Once again thank you Rolling Stones and thank you Kansas City IT'S ONLY ROCK AND ROLL BUT I LIKE IT I LIKE IT YES I DO.

Review by Dennis Lawson, St. Louis

Just got back from Kansas City and another blistering Stones gig! The "boys" say they think the band is sounding better than they ever have and I'd have to agree. I couldn't find room for improvement anywhere. They seem to play the songs that they've got down tight and it all just grooves together. Here's a setlist from April 6th, and a few little insights I took in from Section 224 of the Kemper Arena:


YOU GOT ME ROCKIN - After this one, Mick greeted the KC crowd and apologized for not coming to town in a "very long time". Said he couldn't remember when but knew it was sometime in the 70's (it was actually Still Life in 81)


BITCH - on this one, Mick blew the last verse, as he stepped to the mike to sing it, he got choked up but improvised fast by running into the yeah, yeah, yeahs that are at the end of the song. I noticed him look at Bernard after he did this and they both started smiling hard. I don't think most of the crowd even noticed...

HONKY TONK WOMEN - always a winner live, Keef seems to have made it a regular occurance of coming up behind Chuck on the piano solo and improvise the ending of it. Pretty funny still....

MEMORY MOTEL - Best I've heard it live yet

SAINT OF ME - KC was in great voice til this one. Mick tried to get the audience to sing the "yeah, oh yeah" stuff, but they quit on him. The band had to start it up again just to get the crowd keep singing....



YOU GOT THE SILVER - total bliss! I thought it was great!!



ROUTE 66 - B stage


MIDNIGHT RAMBLER - B stage - My first time hearing this one live....blew me away!!



START ME UP - last time they played KC, this was brand NEW!!!



Pre-show comments by Pierre and Larry

Here are some reflections about the concert at Kemper in '81. It is interesting that they finished in '81 with JJF and now they kick it off with the same!

Rumors flew it was Mick Taylor's fault that the demons were summoned to Kansas City. His gig at the Grand Emporium was too coincidental for anyone to believe that conspiracy did not play a part in adding Kansas City's Kemper Arena late during the '81 tour. Or was it research for a sequel to Watt's book on Charlie Parker that brought the boys to town? Perhaps the truth will be known when VH1 Gives us the "Behind the Scenes" update long after the facts have been laid to rest.

Mick Taylor joined the band onstage for a couple of songs. His handlers were also credited with an "assist" as they openly passed powders to Ronnie. The papal view we commanded from stage right, overlooked the evidence that fundamental hedonism was in full bloom. Ronnie grabbed the vial from Taylor sized like a Olympic baton and pranced on stage, playing the neck of his guitar while tossing the vial up and down repeatedly during "Hang Fire". Keith was a natural to get sucked into this vortex of conspicuous consumption - much to Jagger's displeasure! Keith finished the set with the "baton" cradled in his right hand while playing, finally returning the contraband to Taylor's bodyguard. It's amazing what $16.75 will buy in entertainment value.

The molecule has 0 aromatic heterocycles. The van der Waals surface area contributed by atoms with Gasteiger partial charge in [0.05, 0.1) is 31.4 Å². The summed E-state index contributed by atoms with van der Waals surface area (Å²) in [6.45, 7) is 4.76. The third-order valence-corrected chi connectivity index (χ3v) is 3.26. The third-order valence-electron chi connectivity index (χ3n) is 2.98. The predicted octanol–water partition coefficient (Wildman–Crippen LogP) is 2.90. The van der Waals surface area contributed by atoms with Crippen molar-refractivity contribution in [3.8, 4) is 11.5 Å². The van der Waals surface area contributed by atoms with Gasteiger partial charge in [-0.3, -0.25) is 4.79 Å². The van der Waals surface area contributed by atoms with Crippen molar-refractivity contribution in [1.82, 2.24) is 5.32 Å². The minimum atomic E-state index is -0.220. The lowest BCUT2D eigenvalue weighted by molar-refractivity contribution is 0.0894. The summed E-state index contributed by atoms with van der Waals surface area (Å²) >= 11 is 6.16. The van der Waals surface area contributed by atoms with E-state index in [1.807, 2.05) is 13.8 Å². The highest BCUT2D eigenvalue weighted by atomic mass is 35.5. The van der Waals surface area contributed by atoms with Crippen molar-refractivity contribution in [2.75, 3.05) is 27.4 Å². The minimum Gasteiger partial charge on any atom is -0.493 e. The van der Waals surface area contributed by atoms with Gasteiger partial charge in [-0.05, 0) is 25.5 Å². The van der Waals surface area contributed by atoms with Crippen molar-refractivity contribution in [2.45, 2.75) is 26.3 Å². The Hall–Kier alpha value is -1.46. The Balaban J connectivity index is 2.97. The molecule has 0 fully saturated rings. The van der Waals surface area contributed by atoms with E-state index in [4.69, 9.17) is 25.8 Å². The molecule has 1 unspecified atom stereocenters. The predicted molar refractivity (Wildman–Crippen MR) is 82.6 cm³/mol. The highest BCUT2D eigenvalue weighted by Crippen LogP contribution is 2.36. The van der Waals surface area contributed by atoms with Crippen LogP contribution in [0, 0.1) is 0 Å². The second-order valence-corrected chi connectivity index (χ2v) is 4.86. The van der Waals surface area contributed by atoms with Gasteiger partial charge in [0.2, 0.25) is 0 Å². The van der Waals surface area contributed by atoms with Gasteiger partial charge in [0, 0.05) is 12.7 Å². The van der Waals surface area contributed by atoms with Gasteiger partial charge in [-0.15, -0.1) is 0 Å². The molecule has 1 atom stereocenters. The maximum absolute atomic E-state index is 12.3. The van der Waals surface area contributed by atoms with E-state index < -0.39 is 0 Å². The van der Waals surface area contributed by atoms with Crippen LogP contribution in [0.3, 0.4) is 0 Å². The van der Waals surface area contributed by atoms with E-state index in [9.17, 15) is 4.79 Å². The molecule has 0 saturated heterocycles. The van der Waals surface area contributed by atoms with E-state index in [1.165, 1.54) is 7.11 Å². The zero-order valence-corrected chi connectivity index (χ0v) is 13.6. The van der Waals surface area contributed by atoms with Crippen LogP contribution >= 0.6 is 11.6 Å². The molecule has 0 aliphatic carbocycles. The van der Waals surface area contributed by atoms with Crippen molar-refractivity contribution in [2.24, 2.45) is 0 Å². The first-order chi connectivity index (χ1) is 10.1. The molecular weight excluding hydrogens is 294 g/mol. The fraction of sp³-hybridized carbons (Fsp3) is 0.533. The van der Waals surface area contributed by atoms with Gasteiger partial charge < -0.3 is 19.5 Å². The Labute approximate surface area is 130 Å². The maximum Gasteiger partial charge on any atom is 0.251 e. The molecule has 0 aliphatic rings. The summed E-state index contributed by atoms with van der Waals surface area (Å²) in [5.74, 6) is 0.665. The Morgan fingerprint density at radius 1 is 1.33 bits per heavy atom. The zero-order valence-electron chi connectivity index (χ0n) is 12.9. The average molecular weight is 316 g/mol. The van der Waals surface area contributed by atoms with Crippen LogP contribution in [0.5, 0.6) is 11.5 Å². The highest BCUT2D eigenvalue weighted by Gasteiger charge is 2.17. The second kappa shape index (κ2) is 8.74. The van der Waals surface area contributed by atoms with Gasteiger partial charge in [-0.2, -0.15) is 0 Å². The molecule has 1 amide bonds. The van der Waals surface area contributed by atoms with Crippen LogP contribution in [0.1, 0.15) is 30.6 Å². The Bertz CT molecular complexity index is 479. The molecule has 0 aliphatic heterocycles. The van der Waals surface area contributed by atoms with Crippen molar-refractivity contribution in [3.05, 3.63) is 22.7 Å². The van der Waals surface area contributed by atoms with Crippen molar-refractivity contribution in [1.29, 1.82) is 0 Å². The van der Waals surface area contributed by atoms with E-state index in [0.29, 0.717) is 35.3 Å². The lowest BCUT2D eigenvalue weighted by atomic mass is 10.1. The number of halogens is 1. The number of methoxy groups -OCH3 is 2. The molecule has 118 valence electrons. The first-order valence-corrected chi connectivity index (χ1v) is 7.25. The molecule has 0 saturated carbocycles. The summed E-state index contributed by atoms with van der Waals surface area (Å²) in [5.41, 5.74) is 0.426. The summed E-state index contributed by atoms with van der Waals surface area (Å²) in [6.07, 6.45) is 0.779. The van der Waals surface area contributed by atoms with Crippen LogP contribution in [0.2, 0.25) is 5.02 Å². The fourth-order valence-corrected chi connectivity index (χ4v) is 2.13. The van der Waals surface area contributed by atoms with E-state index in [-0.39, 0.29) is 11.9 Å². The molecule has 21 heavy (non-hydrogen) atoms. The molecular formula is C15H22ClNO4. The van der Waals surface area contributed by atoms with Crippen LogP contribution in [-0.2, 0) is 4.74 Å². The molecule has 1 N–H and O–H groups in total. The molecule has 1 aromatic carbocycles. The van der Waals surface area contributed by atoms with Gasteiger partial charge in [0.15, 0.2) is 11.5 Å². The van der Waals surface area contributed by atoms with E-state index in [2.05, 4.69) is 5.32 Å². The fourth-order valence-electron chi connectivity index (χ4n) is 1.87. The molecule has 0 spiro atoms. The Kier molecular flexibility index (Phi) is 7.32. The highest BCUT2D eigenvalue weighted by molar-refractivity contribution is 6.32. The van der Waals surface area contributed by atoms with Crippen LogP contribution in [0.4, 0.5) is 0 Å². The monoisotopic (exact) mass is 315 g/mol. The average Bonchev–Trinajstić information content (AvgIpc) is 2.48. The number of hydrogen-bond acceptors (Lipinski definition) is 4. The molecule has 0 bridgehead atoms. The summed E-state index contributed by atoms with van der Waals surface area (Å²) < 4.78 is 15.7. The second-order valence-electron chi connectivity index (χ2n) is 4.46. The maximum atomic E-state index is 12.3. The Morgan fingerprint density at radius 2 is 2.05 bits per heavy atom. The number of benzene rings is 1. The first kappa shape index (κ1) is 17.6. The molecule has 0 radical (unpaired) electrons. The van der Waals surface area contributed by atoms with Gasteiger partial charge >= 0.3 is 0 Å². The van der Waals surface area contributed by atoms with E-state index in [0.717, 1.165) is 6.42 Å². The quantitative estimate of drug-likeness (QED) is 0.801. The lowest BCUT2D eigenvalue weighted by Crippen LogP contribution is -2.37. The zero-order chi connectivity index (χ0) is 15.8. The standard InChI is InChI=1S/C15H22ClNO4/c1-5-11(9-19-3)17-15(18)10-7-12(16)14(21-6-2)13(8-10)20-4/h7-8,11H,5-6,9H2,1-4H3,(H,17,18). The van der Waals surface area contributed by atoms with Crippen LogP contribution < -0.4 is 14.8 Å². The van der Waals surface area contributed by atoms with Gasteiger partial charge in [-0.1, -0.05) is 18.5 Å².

It's been almost 18 years since the last Kemper Arena show, and ten years since their last visit to Kansas City. Thanks for coming back.

Please note - this is NOT the 1999 set list, it's the one from 1981!!!

December 14, 1981 (first show out of two nights in Kansas City)

Start Time: 8:20PM
Finished: 10:20PM

1. Under My Thumb
2. When the Whip Comes Down
3. Let's Spend the Night Together
4. Shattered
5. Neighbors
6. Black Limosine
7. Just My Imagination
8. Twenty Flight Rock
9. Going to the Go-Go
-- Mick Taylor on stage
10. Let Me Go
11. Time is on My Side
12. Beast of Burden
13. Waiting on a Friend
14. Let It Bleed
15. You Can't Always Get What you Want
-- Band introductions
16. Little T&A
17. Tumbling Dice
18. She's So Cold
19. Hang Fire
20. Miss You
21. Honky Tonk Women
22. Brown Sugar
23. Start Me Up
24. Jumping Jack Flash (Encore)
25. Satisfaction (Encore)

Please note - this is NOT the 1999 set list, it's from 1981!!!

The press reports:

Thanks to Ted Saxlid, Olaf Reuthebuch, Axel Schumacher and each and every one of you for supplying links to online newspapers, and reviews, of course!

Read all about the "No Security" and "Bridges To Babylon" tours of 1999 in the It's Only Rock'n Roll magazines. New issue IORR 35 out Jan 20, 1999, and the complete No Security guide in IORR 36 is out April 23, 1999.